Aquaculture for all

What will shape Scotland’s aquaculture sector in 2023?

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Heather Jones, CEO of the Sustainable Aquaculture Innovation Centre (SAIC), believes that quickly identifying and mitigating environmental threats, leveraging emerging aquatech and improving governance structures will help Scottish fish farmers weather oncoming challenges in 2023.

aquaculture technicians at a net pen
Aquaculture technicians at a farm site in Orkney

Scotland's salmon sector has faced a myriad of economic challenges in 2022 © Scottish Sea Farms

Over the past 12 months, uncertainty in the form of inflation, energy prices and the cost-of-living crisis have brought the need for change into focus across many sectors. Jones believes that for aquaculture, the collective goal of sustainability and future-proofing remains top of the agenda.

With high salmon prices per kilogram throughout 2022, she hopes this will unlock further investment to fuel innovation and research next year. She explains that local, national and international cooperation and collaboration will be central to this, with global action needed to help tackle some of the challenges faced across all seafood producing nations.

"Seafood and finfish farming continues to play an integral role in the world’s food system, providing a high-quality, sustainable source of protein while supporting economies and rural communities. As we look ahead to the new year, there are three key areas which we expect will shape the direction of travel for producers, the supply chain, academics and public bodies with an interest in Scottish aquaculture," she says.

Mitigation of natural threats

Warmer waters causing algal plant or zooplankton blooms has been one of the biggest emerging challenges this year and global warming makes it an ongoing concern. Harmful blooms can impact all animals and plants in the natural ecosystem – not just seafood – but Jones calls for further support for the sector with developing new tools and systems to better understand these threats.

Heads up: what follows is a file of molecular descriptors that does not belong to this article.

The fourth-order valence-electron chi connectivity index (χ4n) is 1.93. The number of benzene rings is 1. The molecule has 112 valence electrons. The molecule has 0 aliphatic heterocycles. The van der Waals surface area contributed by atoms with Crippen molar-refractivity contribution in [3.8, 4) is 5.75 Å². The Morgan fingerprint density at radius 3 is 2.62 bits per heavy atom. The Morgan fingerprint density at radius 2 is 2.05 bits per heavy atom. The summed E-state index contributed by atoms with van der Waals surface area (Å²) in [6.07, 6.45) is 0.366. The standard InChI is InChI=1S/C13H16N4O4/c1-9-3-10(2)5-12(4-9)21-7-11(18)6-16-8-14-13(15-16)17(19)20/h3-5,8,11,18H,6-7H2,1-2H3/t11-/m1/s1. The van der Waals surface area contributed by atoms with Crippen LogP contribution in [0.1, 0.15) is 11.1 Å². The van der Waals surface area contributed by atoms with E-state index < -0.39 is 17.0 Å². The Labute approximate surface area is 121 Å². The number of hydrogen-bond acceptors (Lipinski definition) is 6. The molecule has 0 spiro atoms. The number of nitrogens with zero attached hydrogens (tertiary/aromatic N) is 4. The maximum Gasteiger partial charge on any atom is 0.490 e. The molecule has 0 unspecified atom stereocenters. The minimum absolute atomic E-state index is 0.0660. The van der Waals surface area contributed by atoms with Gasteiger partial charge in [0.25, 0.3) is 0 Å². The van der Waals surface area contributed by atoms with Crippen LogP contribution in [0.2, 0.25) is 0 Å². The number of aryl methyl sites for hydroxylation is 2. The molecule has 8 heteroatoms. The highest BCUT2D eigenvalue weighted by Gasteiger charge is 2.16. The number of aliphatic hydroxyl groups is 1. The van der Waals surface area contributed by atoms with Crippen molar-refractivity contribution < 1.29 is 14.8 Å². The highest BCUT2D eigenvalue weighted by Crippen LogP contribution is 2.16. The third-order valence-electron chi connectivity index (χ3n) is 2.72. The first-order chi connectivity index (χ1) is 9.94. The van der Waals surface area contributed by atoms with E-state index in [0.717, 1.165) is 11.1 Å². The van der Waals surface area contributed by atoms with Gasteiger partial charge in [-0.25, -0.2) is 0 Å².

"Early warning technology, as well as increased knowledge to help spot trends and patterns, will enable seafood farmers to respond as quickly as possible to protect the health and welfare of their fish. Upskilling is also key to this across all areas of the sector. If more people are trained to look for patterns, the more likely we are to be able to introduce measures at the right time to deal with the potential impact," she says.

Putting technology developments into action

Jones calls for a progressive, modern mindset to help future-proof the sector. Emerging technology and the greater use of data has been on the agenda for some time, but in 2023 she sees the opportunity to shift from development to adoption.

Heather Jones headshot
Heather Jones is the CEO of Scotland's Aquaculture Innovation Centre (SAIC)

Jones expects to see a new Vision for Aquaculture and a new Innovation Strategy in 2023

"SAIC has supported innovation projects over the year covering a range of areas, from the environment to fish health. Next year we want to see the knowledge gained through research being applied by all involved in seafood production – including regulators," Jones explains

Examples like Tritonia’s 3D mapping of the hard-to-reach seabed can provide an extra level of confidence and reassurance when it comes to the environmental impact of fish farming.

Connecting the dots between Government strategies

In spring 2022, the Scottish Government published its Blue Economy Vision for Scotland and, in the first quarter of next year, Jones expects to see a new Vision for Aquaculture as well as a new Innovation Strategy. Proposals for highly protected marine areas are also out for consultation.

All of these provide a framework for Scotland’s future, but Jones believes the industry also needs government to join up the dots between each strategy and work with the sector to create a thriving economy.

A good example of where this has worked before is the blue economy. Scotland’s energy sector has modernised in a big way, transitioning to renewable tidal and wind-powered energy source. Jones believes we should see seafood in the same way – moving from the old ways of doing things, catching wild fish, to cultivating the sea the same way we have the land through modern agricultural practices.

"Scotland’s geography, natural resources, expertise and history of innovation are all at play within aquaculture and, next year, we can be at the forefront of sustainable economic development in line with the Government’s ambitions," she concludes

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